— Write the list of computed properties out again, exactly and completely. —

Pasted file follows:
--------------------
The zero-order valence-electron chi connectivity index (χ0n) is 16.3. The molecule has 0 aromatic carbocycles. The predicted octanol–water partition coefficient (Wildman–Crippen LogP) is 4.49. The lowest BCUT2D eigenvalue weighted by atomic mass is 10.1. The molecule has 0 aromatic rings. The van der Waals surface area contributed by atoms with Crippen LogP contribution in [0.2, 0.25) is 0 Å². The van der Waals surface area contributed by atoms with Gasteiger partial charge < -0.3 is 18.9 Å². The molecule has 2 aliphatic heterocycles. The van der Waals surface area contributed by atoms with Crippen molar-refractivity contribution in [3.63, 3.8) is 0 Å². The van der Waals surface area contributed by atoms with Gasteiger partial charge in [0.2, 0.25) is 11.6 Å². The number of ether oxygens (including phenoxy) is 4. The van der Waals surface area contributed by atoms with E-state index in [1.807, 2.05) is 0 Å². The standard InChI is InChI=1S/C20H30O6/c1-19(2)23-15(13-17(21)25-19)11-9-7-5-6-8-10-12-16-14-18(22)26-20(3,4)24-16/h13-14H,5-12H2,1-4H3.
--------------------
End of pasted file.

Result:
The zero-order valence-electron chi connectivity index (χ0n) is 16.3. The molecule has 0 aromatic carbocycles. The predicted octanol–water partition coefficient (Wildman–Crippen LogP) is 4.49. The lowest BCUT2D eigenvalue weighted by atomic mass is 10.1. The molecule has 0 aromatic rings. The van der Waals surface area contributed by atoms with Crippen LogP contribution in [0.2, 0.25) is 0 Å². The van der Waals surface area contributed by atoms with Gasteiger partial charge < -0.3 is 18.9 Å². The molecule has 2 aliphatic heterocycles. The van der Waals surface area contributed by atoms with Crippen molar-refractivity contribution in [3.63, 3.8) is 0 Å². The van der Waals surface area contributed by atoms with Gasteiger partial charge in [0.2, 0.25) is 11.6 Å². The number of ether oxygens (including phenoxy) is 4. The van der Waals surface area contributed by atoms with E-state index in [1.807, 2.05) is 0 Å². The standard InChI is InChI=1S/C20H30O6/c1-19(2)23-15(13-17(21)25-19)11-9-7-5-6-8-10-12-16-14-18(22)26-20(3,4)24-16/h13-14H,5-12H2,1-4H3.